Five more to go… we’re getting close to Christmas, so the social enterprise and cooperative ‘advent calendar’ which I’ve been writing for The Guardian’s social enterprise pages (one social enterprise a day from Dec 1st) is also getting close to its conclusion (advent calendars traditionally stop on Christmas Eve, and so will this one).
Today’s entry offers you some information about the Dartington Hall trust near Totnes in Devon. Yesterday was the turn of Jamie Oliver’s 15 restaurant. Tuesday’s entry focused on Divine Chocolate.
Have we missed anyone’s favourite coop or social enterprise? Sorry, but of course we will have done. The Guardian’s comment section is open for your feedback (not to mention the chance of winning a social enterprise xmas hamper).
The Guardian’s social enterprise site is carrying on the usual tradition of newspapers at this time of year in running pieces looking back on the year just ending and forward to the year ahead. Among contributors offering their reflections on the way forward for coops in 2014 are Ed Mayo, head of Co-operatives UK, Peter Holbrook who leads Social Enterprise UK, and Vivian Woodell, Chief Executive of the Phone Coop. I was also asked to contribute my thoughts for this feature. If you want to read what we’re all saying, you’ll find the piece here. There is also of course the facility for you to leave your own comments.
I’ve been finishing off today the last in a series of 24 short pieces on British social enterprises and cooperatives, which The Guardian is using for its 2013 online social enterprise ‘advent calendar’ (you’ll need to look at the website here and here to see what exactly this means).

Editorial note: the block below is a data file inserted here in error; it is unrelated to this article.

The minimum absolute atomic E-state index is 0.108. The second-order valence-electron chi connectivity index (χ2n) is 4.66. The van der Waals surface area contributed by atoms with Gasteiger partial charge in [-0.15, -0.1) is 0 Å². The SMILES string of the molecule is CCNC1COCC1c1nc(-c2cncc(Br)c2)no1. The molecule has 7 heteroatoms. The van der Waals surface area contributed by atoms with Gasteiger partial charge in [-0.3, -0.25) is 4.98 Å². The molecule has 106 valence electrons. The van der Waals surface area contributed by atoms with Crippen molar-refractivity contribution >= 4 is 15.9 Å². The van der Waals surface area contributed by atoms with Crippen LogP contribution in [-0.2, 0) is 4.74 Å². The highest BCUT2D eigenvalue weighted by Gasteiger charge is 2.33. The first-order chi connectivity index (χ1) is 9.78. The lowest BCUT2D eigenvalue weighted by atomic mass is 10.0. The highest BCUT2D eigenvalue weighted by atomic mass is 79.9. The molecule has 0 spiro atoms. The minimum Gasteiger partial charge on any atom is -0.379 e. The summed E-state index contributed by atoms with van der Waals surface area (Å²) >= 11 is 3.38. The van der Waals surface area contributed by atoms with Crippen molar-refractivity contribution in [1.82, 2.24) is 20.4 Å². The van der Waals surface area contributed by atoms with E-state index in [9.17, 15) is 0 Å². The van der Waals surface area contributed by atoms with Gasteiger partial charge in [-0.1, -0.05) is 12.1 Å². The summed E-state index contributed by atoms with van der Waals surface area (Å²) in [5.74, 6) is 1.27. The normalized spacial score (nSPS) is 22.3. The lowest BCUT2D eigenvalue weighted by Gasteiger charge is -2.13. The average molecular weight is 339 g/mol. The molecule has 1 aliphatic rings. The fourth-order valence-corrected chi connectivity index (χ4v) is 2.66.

Organisations covered in the series include some well-known social enterprises such as the Big Issue and Jamie Oliver’s 15, but it’s the small initiatives, often inspired by one key individual, which I found particularly interesting to report on. Good luck to them all.
In Britain, we are becoming familiar with the term ‘social enterprise’. Internationally, including at the UN, the talk tends to be of the ‘social and solidarity economy’, SSE. If you’re interested in some of the debates happening globally around SSE, a good place to start may be this UNRISD webpage.
Long ago, if I wanted details on a limited company I was researching, I would take myself off to the old Companies House office near Old Street tube. Now it’s so much easier: just log on to the Companies House website. Documents are a £1 apiece.
But what’s this? Try to get equivalent information on a cooperative or bencom (society for the benefit of the community) registered under the Industrial & Provident Societies Act and you will need to look at the list on the website of the Financial Conduct Authority. And every document you want to access will cost you £12.
Should information on coops cost twelve times information on companies? Of course not. It’s not good for researchers, and it indirectly discourages high standards of cooperative governance. (Incidentally, it also breaches international guidelines which say that coops should be treated no less favourably than other forms of enterprise).
Of course, the problem would be partly solved if coops and social enterprises ensured their rules and accounts were available on their own websites. (Treat this as a gentle hint if you’re reading this, Greenwich Leisure…)